How Do You Manage Project Finance?
There are five steps that you should follow to manage your project finance. They are as follows:
- Estimate the costs of the project
- Set the budget for the project
- Figure out whether you can gain access to contingency funding
- Track your spending and resource allocation on a weekly basis
- Make sure that the expectations of the project are properly managed
Project Finance Example
Let’s say that Company X wants to invest in a long-term project. They decide to take out a bank loan of $300,000 with 10% interest over 5 years to help pay for this project.
As the project develops, Company X uses the funds that are being generated from the project to incrementally pay back their loan with interest.
By the end of the 5 years, the project had gained an income of $600,000. That means that the original loan of $300,000 has been paid off, plus the $30,000 of interest, leaving the company with $270,000 of profit.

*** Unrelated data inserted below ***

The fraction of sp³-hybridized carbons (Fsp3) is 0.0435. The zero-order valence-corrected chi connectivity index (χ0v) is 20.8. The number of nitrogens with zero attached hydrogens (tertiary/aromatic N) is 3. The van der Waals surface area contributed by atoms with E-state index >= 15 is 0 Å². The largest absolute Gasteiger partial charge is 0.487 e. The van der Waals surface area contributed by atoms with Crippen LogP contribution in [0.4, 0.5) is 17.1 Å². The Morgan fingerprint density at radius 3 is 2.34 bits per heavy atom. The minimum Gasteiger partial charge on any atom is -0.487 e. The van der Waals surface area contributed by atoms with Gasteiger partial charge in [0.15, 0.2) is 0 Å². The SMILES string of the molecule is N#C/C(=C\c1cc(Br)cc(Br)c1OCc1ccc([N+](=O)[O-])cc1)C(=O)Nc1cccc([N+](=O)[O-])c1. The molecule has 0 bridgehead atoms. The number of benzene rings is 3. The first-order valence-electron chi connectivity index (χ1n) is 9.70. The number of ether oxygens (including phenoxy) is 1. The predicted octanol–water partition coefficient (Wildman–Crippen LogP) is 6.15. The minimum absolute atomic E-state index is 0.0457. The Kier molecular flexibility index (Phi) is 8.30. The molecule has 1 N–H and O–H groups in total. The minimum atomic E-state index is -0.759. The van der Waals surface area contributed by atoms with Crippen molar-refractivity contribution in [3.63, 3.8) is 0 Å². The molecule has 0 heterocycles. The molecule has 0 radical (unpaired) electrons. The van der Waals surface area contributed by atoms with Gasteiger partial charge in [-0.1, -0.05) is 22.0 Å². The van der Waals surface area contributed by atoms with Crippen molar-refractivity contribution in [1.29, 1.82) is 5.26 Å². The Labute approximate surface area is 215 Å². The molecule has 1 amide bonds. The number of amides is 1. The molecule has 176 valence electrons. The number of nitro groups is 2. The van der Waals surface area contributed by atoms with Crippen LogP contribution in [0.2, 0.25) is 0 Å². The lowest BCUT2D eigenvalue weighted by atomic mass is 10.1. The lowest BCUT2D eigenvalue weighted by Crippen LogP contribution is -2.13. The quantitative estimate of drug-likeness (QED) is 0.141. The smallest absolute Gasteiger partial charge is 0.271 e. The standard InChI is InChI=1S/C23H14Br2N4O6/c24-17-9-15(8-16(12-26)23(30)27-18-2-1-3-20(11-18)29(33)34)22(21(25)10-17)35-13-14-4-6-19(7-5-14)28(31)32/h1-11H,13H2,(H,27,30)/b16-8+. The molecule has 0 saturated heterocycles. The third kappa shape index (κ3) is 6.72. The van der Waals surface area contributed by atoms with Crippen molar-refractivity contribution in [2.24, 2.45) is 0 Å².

Project Finance and Build, Operate, and Transfer Projects
For a build, operate, and transfer (BOT) project, the project finance structure has a number of key elements. It will generally tend to include a special purpose vehicle (SPV), which is a subsidiary that is created in order to isolate financial risk.
The single activity of the company throughout the project is subcontracting. Subcontractors are used on almost all of the project’s aspects through operations and construction contracts. The debt service will only happen during the operations phase. This is because there isn’t a revenue stream during the construction phase of any new-build project.
Because of this, a party can take significant risks during this initial construction phase. The only source of revenue during this phase tends to be through a power purchase agreement or an offtake agreement. A power purchase agreement allows the buyer to get electricity at a low cost with no upfront payment. In an offtake agreement, the buyer agrees to purchase goods generated from the project.